When the U.S. men's basketball team reached halftime of its showdown with Argentina on Monday, the Americans held only a six-point advantage in their previous six quarters. Of course, in the six quarters prior to that stretch, the Americans' advantage was 117 points.
In fact, until they blew the Argentina game open with a 42-point third quarter, the U.S. seemed destined for their closest pair of consecutive wins since the final two games of the 2000 Olympics.
These are the ups and downs of international basketball in 2012. The fear and awe factor of the Dream Team is long gone, as expected, now that NBA championship teams routinely rely on international talent such as Manu Ginobili, Tony Parker, Pau Gasol and Dirk Nowitzki.
But the fear and awe also are gone on the American side: the fear of embarrassment, the awe of themselves.
As recently as 2004, a one-point halftime lead would have caused squirming from American players, fans and media. Now, although some fans and media haven't come around, the players at least understand that the competition's the thing.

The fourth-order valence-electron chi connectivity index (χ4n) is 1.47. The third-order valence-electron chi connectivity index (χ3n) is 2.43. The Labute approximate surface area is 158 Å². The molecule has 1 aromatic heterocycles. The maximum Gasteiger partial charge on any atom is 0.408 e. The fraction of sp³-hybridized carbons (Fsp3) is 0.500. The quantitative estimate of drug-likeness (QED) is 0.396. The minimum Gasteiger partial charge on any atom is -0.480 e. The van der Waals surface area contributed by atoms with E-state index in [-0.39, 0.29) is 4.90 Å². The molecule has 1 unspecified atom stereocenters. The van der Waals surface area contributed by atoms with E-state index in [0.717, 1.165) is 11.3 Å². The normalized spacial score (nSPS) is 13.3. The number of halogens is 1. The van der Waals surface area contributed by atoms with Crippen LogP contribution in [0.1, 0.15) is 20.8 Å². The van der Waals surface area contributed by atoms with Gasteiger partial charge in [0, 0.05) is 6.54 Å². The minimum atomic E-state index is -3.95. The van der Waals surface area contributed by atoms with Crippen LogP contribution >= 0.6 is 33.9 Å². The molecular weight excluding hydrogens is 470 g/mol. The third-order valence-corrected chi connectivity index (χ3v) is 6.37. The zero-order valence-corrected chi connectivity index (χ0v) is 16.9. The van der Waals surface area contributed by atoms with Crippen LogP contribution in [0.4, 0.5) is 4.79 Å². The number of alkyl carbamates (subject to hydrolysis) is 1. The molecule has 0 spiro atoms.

This isn't gymnastics. There are no deductions for sloppy play. Basketball is more like running or swimming—first one to the finish line wins, the finish line being the most points at the buzzer.
And for any of their perceived flaws, Redeem Team II is undoubtedly excellent at reaching the finish line first. They are averaging more points than the Dream Team, with a comparable margin of victory. They finished group play 5-0 and begin the knockout stage Wednesday.
They won a game by 83 points but can still grind out the close ones. Kevin Durant is averaging more points than any previous American pro in the Olympics, while Carmelo Anthony set a U.S. single-game scoring record. They rebound, pass, defend and are shooting better than their 2008 counterparts.
In the words of announcer John Amaechi, "They may not be a dream team, but they're sure not a normal team."
Jack M Silverstein is a RedEye special contributor.